Debunking the myths about the Fed’s “secret loans”
It was a staggering claim that quickly made the rounds in Washington last week: that the Federal Reserve had handed out $7.77 trillion to big banks at the height of the financial crisis. “The Fed fought to keep the details of the loans, which totaled $7.77 trillion, secret long after,” proclaimed ABC News. “There was no debate over the $7.7 trillion the Fed gave the banks,” thundered Rep. Dennis Kucinich (D-Ohio). It all followed a Nov. 27 Bloomberg story showing how individual banks had profited after receiving support from the Fed.
Problem is, the Fed never actually doled out $7.7 trillion to banks: Much of that $7.7 trillion figure doesn’t reflect loans made, but loan guarantees — the amount the Fed would be responsible for in case of default — and loan limits. Certainly, the Fed positioned itself to take on considerable risk if need be, but the central bank was not handing out $7.7 trillion in cold, hard cash to banks. Politicians and the news media alike have erroneously conflated the two, using “loan guarantees” and “loans” interchangeably. The Fed would have given out $7.7 trillion to banks only in the unlikely scenario that the banks asked for the maximum possible loans and that every one of them subsequently defaulted.
The Fed itself pushed back against such claims in a four-page memo released yesterday, as my colleague Neil Irwin reports. “Inaccuracies may occur if total potential lending is counted as actual lending,” the Fed memo says. What’s more, the central bank adds, the largest single emergency loan that the Fed ended up making during the financial crisis was $1.5 trillion in December 2008, and nearly all the loans made at the time have been paid back or are on track to be paid back.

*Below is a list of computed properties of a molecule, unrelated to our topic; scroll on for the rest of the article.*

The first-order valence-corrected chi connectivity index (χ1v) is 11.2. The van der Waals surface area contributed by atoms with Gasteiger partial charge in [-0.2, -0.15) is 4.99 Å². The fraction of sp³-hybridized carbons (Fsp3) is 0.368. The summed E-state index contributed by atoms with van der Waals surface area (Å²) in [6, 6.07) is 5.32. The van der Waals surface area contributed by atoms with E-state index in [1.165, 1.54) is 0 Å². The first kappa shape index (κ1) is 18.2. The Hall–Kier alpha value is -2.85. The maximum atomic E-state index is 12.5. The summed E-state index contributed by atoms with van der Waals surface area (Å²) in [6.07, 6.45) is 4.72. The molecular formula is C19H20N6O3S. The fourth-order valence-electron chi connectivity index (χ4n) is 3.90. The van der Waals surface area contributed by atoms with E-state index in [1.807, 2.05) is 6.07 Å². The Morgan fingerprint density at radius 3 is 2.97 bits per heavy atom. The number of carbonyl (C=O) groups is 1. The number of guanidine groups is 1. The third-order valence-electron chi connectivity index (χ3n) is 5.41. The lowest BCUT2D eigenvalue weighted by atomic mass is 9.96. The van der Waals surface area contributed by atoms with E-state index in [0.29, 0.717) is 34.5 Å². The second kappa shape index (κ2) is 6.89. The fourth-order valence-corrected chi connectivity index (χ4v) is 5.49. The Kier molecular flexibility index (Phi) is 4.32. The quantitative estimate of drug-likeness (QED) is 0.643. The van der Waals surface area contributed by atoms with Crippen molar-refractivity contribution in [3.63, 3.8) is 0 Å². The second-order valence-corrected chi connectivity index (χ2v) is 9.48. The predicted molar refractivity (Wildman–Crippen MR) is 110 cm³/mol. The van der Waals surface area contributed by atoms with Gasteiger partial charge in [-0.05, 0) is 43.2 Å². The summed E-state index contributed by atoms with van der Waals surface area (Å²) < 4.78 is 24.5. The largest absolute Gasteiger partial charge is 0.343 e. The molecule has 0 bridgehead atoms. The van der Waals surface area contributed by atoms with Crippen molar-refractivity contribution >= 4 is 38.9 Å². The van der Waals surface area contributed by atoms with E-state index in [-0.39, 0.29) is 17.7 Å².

Bloomberg, in fact, got all this right in its in original story, though it’s also possible to see how its reporting was mischaracterized by others. “Add up guarantees and lending limits, and the Fed had committed $7.77 trillion as of March 2009 to rescuing the financial system, more than half the value of everything produced in the U.S. that year,” Bloomberg wrote last week. (The story also explains that the largest sum total of actual loans made on a single day was $1.2 trillion in December 2008.) So Bloomberg makes it clear that the $7.7 trillion was in terms of loan amounts “committed” — that is, potential and not actual lending — but then compares it to a concrete sum, the GDP, which could have misled some readers into conflating the two.
It’s also worth noting that Bloomberg had originally reported the $7.77 trillion in Fed loan commitments way back in March 2009. The Fed’s emergency lending information in aggregate was then, as now, publicly available. What the Fed refused to do — and what Bloomberg discovered only via the Freedom of Information Act — was to specify how those loans were parceled out to individual banks.
That’s not to say this absolves all concerns and questions about the Fed’s emergency lending to banks. The Fed disputes Bloomberg’s claim that it made loans at below-market rates, but it doesn’t specify what its lending rates actually were. Without such information, it’s hard to corroborate Bloomberg’s estimate that firms made $13 billion in profit from the loans, as Felix Salmon explains. But it’s worth taking a closer look at the facts that are generating such breathless anti-Fed outrage.